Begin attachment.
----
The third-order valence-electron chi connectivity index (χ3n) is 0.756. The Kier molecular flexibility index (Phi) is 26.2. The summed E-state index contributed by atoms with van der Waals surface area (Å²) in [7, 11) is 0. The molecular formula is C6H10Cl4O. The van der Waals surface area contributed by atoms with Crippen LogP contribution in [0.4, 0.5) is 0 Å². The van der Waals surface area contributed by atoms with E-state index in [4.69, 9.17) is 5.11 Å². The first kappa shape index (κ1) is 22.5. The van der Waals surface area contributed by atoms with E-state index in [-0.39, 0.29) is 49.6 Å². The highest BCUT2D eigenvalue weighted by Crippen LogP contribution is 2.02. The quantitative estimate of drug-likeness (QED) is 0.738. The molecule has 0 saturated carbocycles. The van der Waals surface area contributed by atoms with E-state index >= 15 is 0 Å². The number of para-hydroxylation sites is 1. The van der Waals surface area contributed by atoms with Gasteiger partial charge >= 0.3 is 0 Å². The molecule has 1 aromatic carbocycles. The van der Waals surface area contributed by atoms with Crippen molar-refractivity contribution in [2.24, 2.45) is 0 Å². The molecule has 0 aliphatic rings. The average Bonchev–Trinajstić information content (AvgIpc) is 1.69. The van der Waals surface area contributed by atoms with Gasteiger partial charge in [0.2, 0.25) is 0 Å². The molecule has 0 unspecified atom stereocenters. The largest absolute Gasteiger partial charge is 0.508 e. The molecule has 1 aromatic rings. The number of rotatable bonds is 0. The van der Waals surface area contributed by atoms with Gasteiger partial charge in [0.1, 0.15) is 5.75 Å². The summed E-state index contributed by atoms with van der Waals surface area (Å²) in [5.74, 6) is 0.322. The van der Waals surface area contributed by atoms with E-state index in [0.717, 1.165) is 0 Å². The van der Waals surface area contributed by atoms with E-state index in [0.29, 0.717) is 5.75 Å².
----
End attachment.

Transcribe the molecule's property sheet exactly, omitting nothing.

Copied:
The third-order valence-electron chi connectivity index (χ3n) is 0.756. The Kier molecular flexibility index (Phi) is 26.2. The summed E-state index contributed by atoms with van der Waals surface area (Å²) in [7, 11) is 0. The molecular formula is C6H10Cl4O. The van der Waals surface area contributed by atoms with Crippen LogP contribution in [0.4, 0.5) is 0 Å². The van der Waals surface area contributed by atoms with E-state index in [4.69, 9.17) is 5.11 Å². The first kappa shape index (κ1) is 22.5. The van der Waals surface area contributed by atoms with E-state index in [-0.39, 0.29) is 49.6 Å². The highest BCUT2D eigenvalue weighted by Crippen LogP contribution is 2.02. The quantitative estimate of drug-likeness (QED) is 0.738. The molecule has 0 saturated carbocycles. The van der Waals surface area contributed by atoms with E-state index >= 15 is 0 Å². The number of para-hydroxylation sites is 1. The van der Waals surface area contributed by atoms with Gasteiger partial charge >= 0.3 is 0 Å². The molecule has 1 aromatic carbocycles. The van der Waals surface area contributed by atoms with Crippen molar-refractivity contribution in [2.24, 2.45) is 0 Å². The molecule has 0 aliphatic rings. The average Bonchev–Trinajstić information content (AvgIpc) is 1.69. The van der Waals surface area contributed by atoms with Gasteiger partial charge in [0.2, 0.25) is 0 Å². The molecule has 0 unspecified atom stereocenters. The largest absolute Gasteiger partial charge is 0.508 e. The molecule has 1 aromatic rings. The number of rotatable bonds is 0. The van der Waals surface area contributed by atoms with Gasteiger partial charge in [0.1, 0.15) is 5.75 Å². The summed E-state index contributed by atoms with van der Waals surface area (Å²) in [5.74, 6) is 0.322. The van der Waals surface area contributed by atoms with E-state index in [0.717, 1.165) is 0 Å². The van der Waals surface area contributed by atoms with E-state index in [0.29, 0.717) is 5.75 Å².